In this context, researchers indicate the benefits of synesthetic learning. A study carried out in the United States - that investigated the effects of a mixed reality simulation game on the results of learning, by comparing the performance of the participants in the experimental simulation with a control group using the same simulation game in a desktop computer - showed that the group of participants who used their whole bodies to be involved with the concepts of physics presented higher learning and more positive attitudes in relation to the simulation experience and learning environment(15).

Therefore, the development of learning environments supported by technology constitutes a continuing innovation field, with the aim of increasingly benefiting the teaching-learning process, which is characterized by dynamism and interaction.

Consequently, the personalized and independent education process, aspect also shown as an attribute of VLOs and VLEs, is recognized as an optimizer of effective learning mediated by technology.

In this context, studies carried out in Brazil(6,16), the United States(15), the United Kingdom(14), Taiwan(17), Spain(2), Thailand(18), Malaysia(19), Iran(20), Colombia(21), and other countries, already showed the benefits in the use of virtual learning objects and environments and the effective results when compared with traditional education processes.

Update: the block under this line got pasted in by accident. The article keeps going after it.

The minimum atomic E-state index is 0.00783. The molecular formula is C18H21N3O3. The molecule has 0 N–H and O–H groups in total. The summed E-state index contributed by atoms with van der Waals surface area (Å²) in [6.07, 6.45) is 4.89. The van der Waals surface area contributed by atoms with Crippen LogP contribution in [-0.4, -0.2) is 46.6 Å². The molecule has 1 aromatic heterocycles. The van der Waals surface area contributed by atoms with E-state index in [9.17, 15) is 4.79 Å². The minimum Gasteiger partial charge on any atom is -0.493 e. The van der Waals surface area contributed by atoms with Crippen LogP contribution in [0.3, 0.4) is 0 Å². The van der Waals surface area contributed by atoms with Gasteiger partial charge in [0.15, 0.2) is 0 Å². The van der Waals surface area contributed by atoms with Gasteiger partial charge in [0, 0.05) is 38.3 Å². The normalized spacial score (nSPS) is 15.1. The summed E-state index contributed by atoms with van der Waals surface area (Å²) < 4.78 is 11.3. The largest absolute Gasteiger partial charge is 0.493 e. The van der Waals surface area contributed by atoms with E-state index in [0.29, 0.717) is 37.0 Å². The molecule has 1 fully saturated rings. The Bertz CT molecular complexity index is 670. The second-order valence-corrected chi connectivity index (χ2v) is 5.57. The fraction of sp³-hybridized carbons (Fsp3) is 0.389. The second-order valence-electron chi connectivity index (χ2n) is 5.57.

In the context of healthcare education, a benefit/attribute of VLOs and VLEs is also highlighted by the literature: safety in the teaching-learning process. From the bioethical point of view and didactic considerations that include this teaching, the use of virtual objects and environments to promote a safe learning environment is relevant, which is an aspect that is also reflected in the optimization of patient safety in clinical environments(15,22).

In the form of antecedents of the concepts analyzed, that is, historical facts that contributed to their development, the studies highlighted the popularization of the Internet and ICTs, with their consequent technological advances and new demands in the teaching-learning process, in a context in which the traditional teaching model needs to be complemented.

It is worth mentioning that the advent of the computer, in parallel with the development of the Internet, led to important changes in human relations. In other words, the way human beings interact with each other was revolutionized due to advances carried out in the computer and Internet contexts(21).

The presence of cyberspaces has changed societies, which, in turn, led to the development of digital learning(20), leading the academic environment to face new challenges in order to be integrated in the cybernetic space.

As a consequence of this process, the dissertations and theses analyzed showed an important aspect in line with international researchers: the need for incorporating and developing technological tools in education to the face of pedagogical approaches(15,23-24).

The potential benefits of virtual learning objects and environments may be annulled due to the lack of a pedagogical reflection from those involved in the teaching-learning process(23).